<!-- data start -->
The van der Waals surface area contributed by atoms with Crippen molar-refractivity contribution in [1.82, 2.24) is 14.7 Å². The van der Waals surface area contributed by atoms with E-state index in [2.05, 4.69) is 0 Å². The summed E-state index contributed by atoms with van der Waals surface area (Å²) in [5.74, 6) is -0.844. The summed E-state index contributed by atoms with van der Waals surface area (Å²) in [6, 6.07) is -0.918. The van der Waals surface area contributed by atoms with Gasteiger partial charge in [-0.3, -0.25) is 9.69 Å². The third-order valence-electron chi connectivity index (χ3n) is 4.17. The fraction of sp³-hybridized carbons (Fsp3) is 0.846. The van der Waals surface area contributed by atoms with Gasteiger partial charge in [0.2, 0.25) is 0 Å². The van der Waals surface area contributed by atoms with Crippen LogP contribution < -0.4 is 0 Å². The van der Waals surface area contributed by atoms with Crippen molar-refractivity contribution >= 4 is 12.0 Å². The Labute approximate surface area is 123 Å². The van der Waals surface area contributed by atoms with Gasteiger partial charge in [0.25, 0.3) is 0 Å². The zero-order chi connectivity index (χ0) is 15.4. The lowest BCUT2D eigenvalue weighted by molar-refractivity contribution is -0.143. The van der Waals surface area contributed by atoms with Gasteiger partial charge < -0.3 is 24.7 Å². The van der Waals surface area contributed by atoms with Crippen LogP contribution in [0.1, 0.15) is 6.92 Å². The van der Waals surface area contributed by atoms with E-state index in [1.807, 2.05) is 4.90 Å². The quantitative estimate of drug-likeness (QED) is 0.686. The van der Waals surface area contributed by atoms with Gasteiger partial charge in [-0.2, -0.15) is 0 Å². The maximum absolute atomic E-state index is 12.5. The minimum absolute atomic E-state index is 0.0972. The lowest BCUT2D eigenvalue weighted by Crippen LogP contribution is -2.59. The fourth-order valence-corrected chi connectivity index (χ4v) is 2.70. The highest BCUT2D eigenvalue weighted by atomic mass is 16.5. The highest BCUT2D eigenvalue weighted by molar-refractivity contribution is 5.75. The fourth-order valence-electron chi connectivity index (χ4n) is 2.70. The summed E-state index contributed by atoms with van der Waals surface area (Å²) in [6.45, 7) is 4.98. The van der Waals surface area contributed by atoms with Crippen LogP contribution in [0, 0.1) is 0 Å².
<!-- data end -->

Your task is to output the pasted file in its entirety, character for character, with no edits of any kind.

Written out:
The van der Waals surface area contributed by atoms with Crippen molar-refractivity contribution in [1.82, 2.24) is 14.7 Å². The van der Waals surface area contributed by atoms with E-state index in [2.05, 4.69) is 0 Å². The summed E-state index contributed by atoms with van der Waals surface area (Å²) in [5.74, 6) is -0.844. The summed E-state index contributed by atoms with van der Waals surface area (Å²) in [6, 6.07) is -0.918. The van der Waals surface area contributed by atoms with Gasteiger partial charge in [-0.3, -0.25) is 9.69 Å². The third-order valence-electron chi connectivity index (χ3n) is 4.17. The fraction of sp³-hybridized carbons (Fsp3) is 0.846. The van der Waals surface area contributed by atoms with Gasteiger partial charge in [0.2, 0.25) is 0 Å². The van der Waals surface area contributed by atoms with Crippen LogP contribution < -0.4 is 0 Å². The van der Waals surface area contributed by atoms with Crippen molar-refractivity contribution >= 4 is 12.0 Å². The Labute approximate surface area is 123 Å². The van der Waals surface area contributed by atoms with Gasteiger partial charge in [0.25, 0.3) is 0 Å². The zero-order chi connectivity index (χ0) is 15.4. The lowest BCUT2D eigenvalue weighted by molar-refractivity contribution is -0.143. The van der Waals surface area contributed by atoms with Gasteiger partial charge < -0.3 is 24.7 Å². The van der Waals surface area contributed by atoms with Crippen LogP contribution in [0.1, 0.15) is 6.92 Å². The van der Waals surface area contributed by atoms with E-state index in [1.807, 2.05) is 4.90 Å². The quantitative estimate of drug-likeness (QED) is 0.686. The van der Waals surface area contributed by atoms with Gasteiger partial charge in [-0.2, -0.15) is 0 Å². The maximum absolute atomic E-state index is 12.5. The minimum absolute atomic E-state index is 0.0972. The lowest BCUT2D eigenvalue weighted by Crippen LogP contribution is -2.59. The fourth-order valence-corrected chi connectivity index (χ4v) is 2.70. The highest BCUT2D eigenvalue weighted by atomic mass is 16.5. The highest BCUT2D eigenvalue weighted by molar-refractivity contribution is 5.75. The fourth-order valence-electron chi connectivity index (χ4n) is 2.70. The summed E-state index contributed by atoms with van der Waals surface area (Å²) in [6.45, 7) is 4.98. The van der Waals surface area contributed by atoms with Crippen LogP contribution in [0, 0.1) is 0 Å².